POEM: Falling apart in the bathroom stall

BY HANNA ALI

“If you are unwanted, then you are still alive”
Is written on the inside door of the ladies’ bathroom stall
The last time I was reminded of rejection, I was fully clothed in the kitchen
Stuffing leftover lasagne into my cheeks for the journey home (to my room upstairs)
It’s different with your knickers around your ankles, innit?
It reminds you that everything that comes from you is warm, at first
Eyes darting from ‘unwanted’ to ‘alive’
Cheer up bitch, you could be wanted and dead
I’d like to add, but it’s not my poem to interfere with
Next to this is a tampon advert, for a quid you can bleed quietly
There’s a massive queue outside of women waiting to come across this sentence
I stare at the message for longer than is necessary, because of him
It wasn’t love, just a chemical reaction to a fake smile on a real mouth
You see, my loose heart yearned for something secretive to hold
The steady ground or his shoulders
Either one connected it to the soil of the earth
Five days later in a Debenhams toilet, my face still smells of his mouth
His breath reeks from my bottom lip
I cut my fingernails as a way of letting go
Yah know, the only thing that kept him inside me was gravity
A brief journey of him coming without taking me anywhere
In the end, love is just thrusting towards trust
His sharp irregular breath on my collarbone, wheezing like
A dirty old man running away from something old
or not catching up to something new
Now I’m unwanted and he’s still alive

POEM: I stopped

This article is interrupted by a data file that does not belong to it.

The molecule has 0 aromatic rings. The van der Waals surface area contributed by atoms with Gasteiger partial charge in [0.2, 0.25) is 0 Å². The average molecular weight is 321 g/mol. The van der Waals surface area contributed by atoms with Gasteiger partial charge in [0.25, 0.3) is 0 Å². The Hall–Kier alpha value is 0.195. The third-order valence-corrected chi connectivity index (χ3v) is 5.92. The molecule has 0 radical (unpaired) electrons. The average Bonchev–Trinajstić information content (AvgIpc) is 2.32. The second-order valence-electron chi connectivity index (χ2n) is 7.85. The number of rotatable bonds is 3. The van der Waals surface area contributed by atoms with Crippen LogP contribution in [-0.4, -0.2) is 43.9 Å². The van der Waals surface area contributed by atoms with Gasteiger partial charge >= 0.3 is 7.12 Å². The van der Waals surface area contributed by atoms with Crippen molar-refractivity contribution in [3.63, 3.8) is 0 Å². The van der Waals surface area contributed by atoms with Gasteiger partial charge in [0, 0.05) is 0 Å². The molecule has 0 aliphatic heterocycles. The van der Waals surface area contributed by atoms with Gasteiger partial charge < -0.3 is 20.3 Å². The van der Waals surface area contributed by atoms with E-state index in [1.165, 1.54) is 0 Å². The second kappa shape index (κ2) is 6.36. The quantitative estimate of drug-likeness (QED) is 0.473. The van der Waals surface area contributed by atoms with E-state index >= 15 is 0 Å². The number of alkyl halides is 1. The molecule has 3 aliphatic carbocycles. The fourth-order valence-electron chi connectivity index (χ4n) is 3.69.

BYRON MABUKWA

Firstly I stopped dreaming about you
Then I stopped saying your name in public
I stopped looking at all our pictures
Although it hurt I stopped texting you
I stopped writing you letters
I stopped listening to any music
I even stopped wearing blue clothes
I stopped following anyone that knew you on social media

At a point I almost stopped living
Because I had stopped caring

Because I had started crying for no reason
I started wishing that you would come back
Then I started realising that you would never come back

I then started to stop loving you
And now I have stopped loving you

POEM: in case you were keeping score

BY DINIKA GOVENDER

one
suitcase lies on the bedroom floor, still packed from a trip a year ago.
it now operates as a wardrobe
where contingencies are stored

two
the degrees of separation from the me that I could be
to the me that I must be
– with the me we think I must be getting in the way

three
the number of potential mistakes I met whilst waiting for a double on the rocks
– which is also where you’d find the relationship between my thoughts and actions of late.
on the rocks

four
pieces to make a whole secret-recipe chicken, as well as the size of a perfect family
– except when it splits
and four walls become eight and one pillow becomes two

five
the repayment, in days, on a loan called Weekend that everyone must pay,
save for those who don’t – who are untitled and entitled
or quite simply won’t

six
– of one, half a dozen of the other is what he says
when two things are the same
but actually when two things are inconsequential to him

seven
the number of months it’s taken me to undress myself
of bleached dreams
and spandex goals

eight
the kilometres I can run before my lungs start to burn and my eyes begin to sting
– not from the cold air
– but from trying to run forward in time

nine
the age of our umbilical cords before they got cut
and no one really told us what happened to them
– so we grew up in search of a lifeline

ten
the list i am trained to top
along with nine other kids who also work hard and obey rules
– and isn’t it a fine way of pigeon-holing the rest as fools

eleven
the perfect hour of every day when we can do anything, or nothing at all,
and no one should notice
because we stop measuring at ten – in case you were keeping score